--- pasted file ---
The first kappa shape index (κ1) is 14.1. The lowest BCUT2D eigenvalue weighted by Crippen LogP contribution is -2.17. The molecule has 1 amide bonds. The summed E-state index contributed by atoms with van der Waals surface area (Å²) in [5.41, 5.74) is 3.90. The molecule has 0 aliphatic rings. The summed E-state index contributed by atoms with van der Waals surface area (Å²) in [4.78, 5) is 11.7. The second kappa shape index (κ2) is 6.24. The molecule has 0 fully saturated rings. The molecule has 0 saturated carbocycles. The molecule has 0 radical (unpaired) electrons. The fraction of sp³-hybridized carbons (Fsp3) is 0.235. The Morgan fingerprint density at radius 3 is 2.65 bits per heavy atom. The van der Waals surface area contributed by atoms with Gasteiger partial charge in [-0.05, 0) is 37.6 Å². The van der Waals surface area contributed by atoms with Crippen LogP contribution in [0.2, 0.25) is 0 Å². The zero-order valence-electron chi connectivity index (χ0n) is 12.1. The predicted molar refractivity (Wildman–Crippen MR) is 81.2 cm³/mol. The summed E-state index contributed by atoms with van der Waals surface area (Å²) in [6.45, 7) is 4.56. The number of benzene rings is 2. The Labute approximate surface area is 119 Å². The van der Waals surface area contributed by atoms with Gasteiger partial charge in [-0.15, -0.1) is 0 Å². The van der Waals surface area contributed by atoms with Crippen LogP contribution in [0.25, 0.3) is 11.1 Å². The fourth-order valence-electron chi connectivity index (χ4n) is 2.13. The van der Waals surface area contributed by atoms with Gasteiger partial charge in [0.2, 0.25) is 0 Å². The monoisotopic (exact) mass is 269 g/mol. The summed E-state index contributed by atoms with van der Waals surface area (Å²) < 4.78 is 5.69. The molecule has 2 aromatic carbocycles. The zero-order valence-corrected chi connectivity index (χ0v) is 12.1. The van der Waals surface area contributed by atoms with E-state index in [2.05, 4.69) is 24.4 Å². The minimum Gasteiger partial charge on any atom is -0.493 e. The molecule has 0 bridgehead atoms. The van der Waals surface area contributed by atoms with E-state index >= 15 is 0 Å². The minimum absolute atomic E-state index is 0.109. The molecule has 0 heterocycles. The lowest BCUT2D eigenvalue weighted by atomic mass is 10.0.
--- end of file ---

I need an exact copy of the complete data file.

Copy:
The first kappa shape index (κ1) is 14.1. The lowest BCUT2D eigenvalue weighted by Crippen LogP contribution is -2.17. The molecule has 1 amide bonds. The summed E-state index contributed by atoms with van der Waals surface area (Å²) in [5.41, 5.74) is 3.90. The molecule has 0 aliphatic rings. The summed E-state index contributed by atoms with van der Waals surface area (Å²) in [4.78, 5) is 11.7. The second kappa shape index (κ2) is 6.24. The molecule has 0 fully saturated rings. The molecule has 0 saturated carbocycles. The molecule has 0 radical (unpaired) electrons. The fraction of sp³-hybridized carbons (Fsp3) is 0.235. The Morgan fingerprint density at radius 3 is 2.65 bits per heavy atom. The van der Waals surface area contributed by atoms with Gasteiger partial charge in [-0.05, 0) is 37.6 Å². The van der Waals surface area contributed by atoms with Crippen LogP contribution in [0.2, 0.25) is 0 Å². The zero-order valence-electron chi connectivity index (χ0n) is 12.1. The predicted molar refractivity (Wildman–Crippen MR) is 81.2 cm³/mol. The summed E-state index contributed by atoms with van der Waals surface area (Å²) in [6.45, 7) is 4.56. The number of benzene rings is 2. The Labute approximate surface area is 119 Å². The van der Waals surface area contributed by atoms with Gasteiger partial charge in [-0.15, -0.1) is 0 Å². The van der Waals surface area contributed by atoms with Crippen LogP contribution in [0.25, 0.3) is 11.1 Å². The fourth-order valence-electron chi connectivity index (χ4n) is 2.13. The van der Waals surface area contributed by atoms with Gasteiger partial charge in [0.2, 0.25) is 0 Å². The monoisotopic (exact) mass is 269 g/mol. The summed E-state index contributed by atoms with van der Waals surface area (Å²) < 4.78 is 5.69. The molecule has 2 aromatic carbocycles. The zero-order valence-corrected chi connectivity index (χ0v) is 12.1. The van der Waals surface area contributed by atoms with E-state index in [2.05, 4.69) is 24.4 Å². The minimum Gasteiger partial charge on any atom is -0.493 e. The molecule has 0 bridgehead atoms. The van der Waals surface area contributed by atoms with E-state index >= 15 is 0 Å². The minimum absolute atomic E-state index is 0.109. The molecule has 0 heterocycles. The lowest BCUT2D eigenvalue weighted by atomic mass is 10.0.